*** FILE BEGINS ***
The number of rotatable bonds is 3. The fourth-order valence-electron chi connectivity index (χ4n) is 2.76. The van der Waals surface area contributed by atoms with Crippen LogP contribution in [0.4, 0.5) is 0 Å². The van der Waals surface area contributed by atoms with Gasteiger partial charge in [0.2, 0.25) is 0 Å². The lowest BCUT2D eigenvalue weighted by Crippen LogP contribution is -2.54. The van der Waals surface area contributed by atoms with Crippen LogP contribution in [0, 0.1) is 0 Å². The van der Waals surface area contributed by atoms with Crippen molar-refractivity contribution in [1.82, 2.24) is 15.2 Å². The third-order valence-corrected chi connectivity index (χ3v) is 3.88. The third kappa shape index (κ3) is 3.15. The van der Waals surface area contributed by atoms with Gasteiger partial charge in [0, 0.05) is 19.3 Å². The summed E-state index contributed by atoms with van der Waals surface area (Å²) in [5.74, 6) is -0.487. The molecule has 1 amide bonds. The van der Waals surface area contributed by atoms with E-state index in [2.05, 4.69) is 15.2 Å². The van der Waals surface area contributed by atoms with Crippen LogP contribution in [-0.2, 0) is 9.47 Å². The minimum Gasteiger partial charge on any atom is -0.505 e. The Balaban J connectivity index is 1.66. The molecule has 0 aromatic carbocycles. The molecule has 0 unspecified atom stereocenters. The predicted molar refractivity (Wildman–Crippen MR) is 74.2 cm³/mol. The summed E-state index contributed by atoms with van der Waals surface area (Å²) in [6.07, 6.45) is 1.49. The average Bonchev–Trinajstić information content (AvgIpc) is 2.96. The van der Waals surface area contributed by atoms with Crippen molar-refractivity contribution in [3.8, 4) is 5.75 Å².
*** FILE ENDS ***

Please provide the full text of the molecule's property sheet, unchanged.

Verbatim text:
The number of rotatable bonds is 3. The fourth-order valence-electron chi connectivity index (χ4n) is 2.76. The van der Waals surface area contributed by atoms with Crippen LogP contribution in [0.4, 0.5) is 0 Å². The van der Waals surface area contributed by atoms with Gasteiger partial charge in [0.2, 0.25) is 0 Å². The lowest BCUT2D eigenvalue weighted by Crippen LogP contribution is -2.54. The van der Waals surface area contributed by atoms with Crippen LogP contribution in [0, 0.1) is 0 Å². The van der Waals surface area contributed by atoms with Crippen molar-refractivity contribution in [1.82, 2.24) is 15.2 Å². The third-order valence-corrected chi connectivity index (χ3v) is 3.88. The third kappa shape index (κ3) is 3.15. The van der Waals surface area contributed by atoms with Gasteiger partial charge in [0, 0.05) is 19.3 Å². The summed E-state index contributed by atoms with van der Waals surface area (Å²) in [5.74, 6) is -0.487. The molecule has 1 amide bonds. The van der Waals surface area contributed by atoms with E-state index in [2.05, 4.69) is 15.2 Å². The van der Waals surface area contributed by atoms with Crippen LogP contribution in [-0.2, 0) is 9.47 Å². The minimum Gasteiger partial charge on any atom is -0.505 e. The Balaban J connectivity index is 1.66. The molecule has 0 aromatic carbocycles. The molecule has 0 unspecified atom stereocenters. The predicted molar refractivity (Wildman–Crippen MR) is 74.2 cm³/mol. The summed E-state index contributed by atoms with van der Waals surface area (Å²) in [6.07, 6.45) is 1.49. The average Bonchev–Trinajstić information content (AvgIpc) is 2.96. The van der Waals surface area contributed by atoms with Crippen molar-refractivity contribution in [3.8, 4) is 5.75 Å².